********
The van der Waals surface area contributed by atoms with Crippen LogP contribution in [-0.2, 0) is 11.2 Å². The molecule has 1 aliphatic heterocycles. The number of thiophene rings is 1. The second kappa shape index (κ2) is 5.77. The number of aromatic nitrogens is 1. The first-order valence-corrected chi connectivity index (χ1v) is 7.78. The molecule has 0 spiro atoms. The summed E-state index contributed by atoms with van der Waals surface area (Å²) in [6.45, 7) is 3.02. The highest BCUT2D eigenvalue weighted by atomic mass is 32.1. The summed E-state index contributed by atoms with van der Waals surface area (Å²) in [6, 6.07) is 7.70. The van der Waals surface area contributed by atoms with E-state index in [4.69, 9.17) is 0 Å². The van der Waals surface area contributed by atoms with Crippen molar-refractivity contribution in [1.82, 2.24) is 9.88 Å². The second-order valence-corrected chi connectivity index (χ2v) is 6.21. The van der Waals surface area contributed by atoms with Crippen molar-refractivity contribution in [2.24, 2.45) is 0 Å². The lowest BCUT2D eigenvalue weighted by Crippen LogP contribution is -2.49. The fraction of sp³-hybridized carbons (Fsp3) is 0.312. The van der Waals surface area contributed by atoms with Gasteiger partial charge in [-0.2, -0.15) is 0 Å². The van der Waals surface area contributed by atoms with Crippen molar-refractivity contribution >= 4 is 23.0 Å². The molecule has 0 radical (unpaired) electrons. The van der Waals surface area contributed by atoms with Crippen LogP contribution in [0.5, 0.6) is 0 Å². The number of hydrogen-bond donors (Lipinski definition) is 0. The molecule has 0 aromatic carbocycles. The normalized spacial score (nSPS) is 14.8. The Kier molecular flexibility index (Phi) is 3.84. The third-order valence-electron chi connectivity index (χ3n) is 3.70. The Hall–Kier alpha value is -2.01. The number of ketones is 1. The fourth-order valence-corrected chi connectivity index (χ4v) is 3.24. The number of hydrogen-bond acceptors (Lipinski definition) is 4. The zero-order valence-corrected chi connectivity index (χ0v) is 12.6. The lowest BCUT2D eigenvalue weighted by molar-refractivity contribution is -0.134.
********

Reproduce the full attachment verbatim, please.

The van der Waals surface area contributed by atoms with Crippen LogP contribution in [-0.2, 0) is 11.2 Å². The molecule has 1 aliphatic heterocycles. The number of thiophene rings is 1. The second kappa shape index (κ2) is 5.77. The number of aromatic nitrogens is 1. The first-order valence-corrected chi connectivity index (χ1v) is 7.78. The molecule has 0 spiro atoms. The summed E-state index contributed by atoms with van der Waals surface area (Å²) in [6.45, 7) is 3.02. The highest BCUT2D eigenvalue weighted by atomic mass is 32.1. The summed E-state index contributed by atoms with van der Waals surface area (Å²) in [6, 6.07) is 7.70. The van der Waals surface area contributed by atoms with E-state index in [4.69, 9.17) is 0 Å². The van der Waals surface area contributed by atoms with Crippen molar-refractivity contribution in [1.82, 2.24) is 9.88 Å². The second-order valence-corrected chi connectivity index (χ2v) is 6.21. The van der Waals surface area contributed by atoms with Crippen molar-refractivity contribution in [2.24, 2.45) is 0 Å². The lowest BCUT2D eigenvalue weighted by Crippen LogP contribution is -2.49. The fraction of sp³-hybridized carbons (Fsp3) is 0.312. The van der Waals surface area contributed by atoms with Gasteiger partial charge in [-0.2, -0.15) is 0 Å². The van der Waals surface area contributed by atoms with Crippen molar-refractivity contribution >= 4 is 23.0 Å². The molecule has 0 radical (unpaired) electrons. The van der Waals surface area contributed by atoms with Crippen LogP contribution in [0.5, 0.6) is 0 Å². The number of hydrogen-bond donors (Lipinski definition) is 0. The molecule has 0 aromatic carbocycles. The normalized spacial score (nSPS) is 14.8. The Kier molecular flexibility index (Phi) is 3.84. The third-order valence-electron chi connectivity index (χ3n) is 3.70. The Hall–Kier alpha value is -2.01. The number of ketones is 1. The fourth-order valence-corrected chi connectivity index (χ4v) is 3.24. The number of hydrogen-bond acceptors (Lipinski definition) is 4. The zero-order valence-corrected chi connectivity index (χ0v) is 12.6. The lowest BCUT2D eigenvalue weighted by molar-refractivity contribution is -0.134.